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Open Access Highly Accessed Correspondence

Development of a nursing intervention to facilitate optimal antiretroviral-treatment taking among people living with HIV

Pilar Ramirez-Garcia1* and José Côté2

Author Affiliations

1 Faculty of Nursing, Université de Montréal, Montréal, Québec, Canada

2 Innovative Nursing Practice, CRCHUM, Faculty of Nursing, Université de Montréal, Montréal, Québec, Canada

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BMC Health Services Research 2009, 9:113  doi:10.1186/1472-6963-9-113

Published: 3 July 2009

Abstract

Background

Failure by a large portion of PLHIV to take optimally ARV treatment can have serious repercussions on their health. The absence of a systematic treatment-taking promotion program in Quebec prompted stakeholders to develop jointly a theory- and evidence-based nursing intervention to this end. This article describes the results of a collective effort by researchers, clinicians and PLHIV to share their knowledge and create an appropriate intervention.

Methods

Intervention mapping was used as the framework for developing the intervention. First, the target population and environmental conditions were analyzed and a literature review conducted to identify predictors of optimal treatment taking. The predictors to emerge were self-efficacy and attitudes. Performance objectives were subsequently defined and crossed-referenced with the predictors to develop a matrix of change objectives. Then, theories of self-efficacy and persuasion (the predictors to emerge from step 1), together with practical strategies derived from these theories, were used to design the intervention. Finally, the sequence and content of the intervention activities were defined and organized, and the documentary material designed.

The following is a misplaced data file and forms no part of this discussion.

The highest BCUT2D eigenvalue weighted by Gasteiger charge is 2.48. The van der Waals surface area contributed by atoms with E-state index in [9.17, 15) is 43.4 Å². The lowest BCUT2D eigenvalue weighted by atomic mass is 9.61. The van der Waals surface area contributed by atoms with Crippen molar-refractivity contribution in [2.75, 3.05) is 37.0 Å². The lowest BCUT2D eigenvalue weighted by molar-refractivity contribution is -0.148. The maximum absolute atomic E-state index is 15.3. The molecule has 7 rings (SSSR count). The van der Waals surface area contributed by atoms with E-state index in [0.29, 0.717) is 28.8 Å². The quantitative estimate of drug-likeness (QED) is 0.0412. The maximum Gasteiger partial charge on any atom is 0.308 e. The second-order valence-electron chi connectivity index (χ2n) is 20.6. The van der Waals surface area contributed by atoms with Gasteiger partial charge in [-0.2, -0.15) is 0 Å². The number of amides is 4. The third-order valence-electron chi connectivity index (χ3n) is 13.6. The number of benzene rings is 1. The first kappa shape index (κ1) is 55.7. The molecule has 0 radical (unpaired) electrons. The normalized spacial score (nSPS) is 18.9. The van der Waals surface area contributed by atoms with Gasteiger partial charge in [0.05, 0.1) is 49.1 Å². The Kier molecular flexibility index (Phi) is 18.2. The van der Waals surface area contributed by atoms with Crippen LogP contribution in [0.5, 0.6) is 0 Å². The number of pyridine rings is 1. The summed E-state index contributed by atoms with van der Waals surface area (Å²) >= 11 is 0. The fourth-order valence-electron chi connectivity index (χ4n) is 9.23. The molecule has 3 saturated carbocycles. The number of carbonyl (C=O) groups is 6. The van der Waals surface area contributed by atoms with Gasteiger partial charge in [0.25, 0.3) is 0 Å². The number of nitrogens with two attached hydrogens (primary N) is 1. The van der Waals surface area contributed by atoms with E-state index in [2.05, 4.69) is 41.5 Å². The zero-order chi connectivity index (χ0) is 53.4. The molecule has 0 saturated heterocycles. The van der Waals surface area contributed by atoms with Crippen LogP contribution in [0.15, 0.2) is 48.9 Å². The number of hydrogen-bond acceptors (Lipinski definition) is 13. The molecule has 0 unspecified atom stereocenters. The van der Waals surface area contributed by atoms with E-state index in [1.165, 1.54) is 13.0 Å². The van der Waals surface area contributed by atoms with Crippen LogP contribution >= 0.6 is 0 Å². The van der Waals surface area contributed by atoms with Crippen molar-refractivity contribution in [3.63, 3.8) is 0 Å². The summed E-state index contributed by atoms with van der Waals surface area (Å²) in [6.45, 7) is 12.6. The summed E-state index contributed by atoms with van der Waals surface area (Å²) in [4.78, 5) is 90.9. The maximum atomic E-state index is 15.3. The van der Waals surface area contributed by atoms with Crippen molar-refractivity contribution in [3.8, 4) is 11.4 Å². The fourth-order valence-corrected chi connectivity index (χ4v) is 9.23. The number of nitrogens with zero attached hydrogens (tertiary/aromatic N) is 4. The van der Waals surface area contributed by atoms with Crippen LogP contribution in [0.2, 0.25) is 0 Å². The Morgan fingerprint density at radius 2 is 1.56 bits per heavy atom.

Results

The intervention involves an intensive, personalized follow-up over four direct-contact sessions, each lasting 45–75 minutes. Individuals are engaged in a learning process that leads to the development of skills to motivate themselves to follow the therapeutic plan properly, to overcome situations that make taking the antiretroviral medication difficult, to cope with side-effects, to relate to people in their social circle, and to deal with health professionals.

Conclusion

The intervention was validated by various health professionals and pre-tested with four PLHIV. Preliminary results support the suitability and viability of the intervention. A randomized trial is currently underway to verify the effectiveness of the intervention in promoting optimal antiretroviral treatment taking.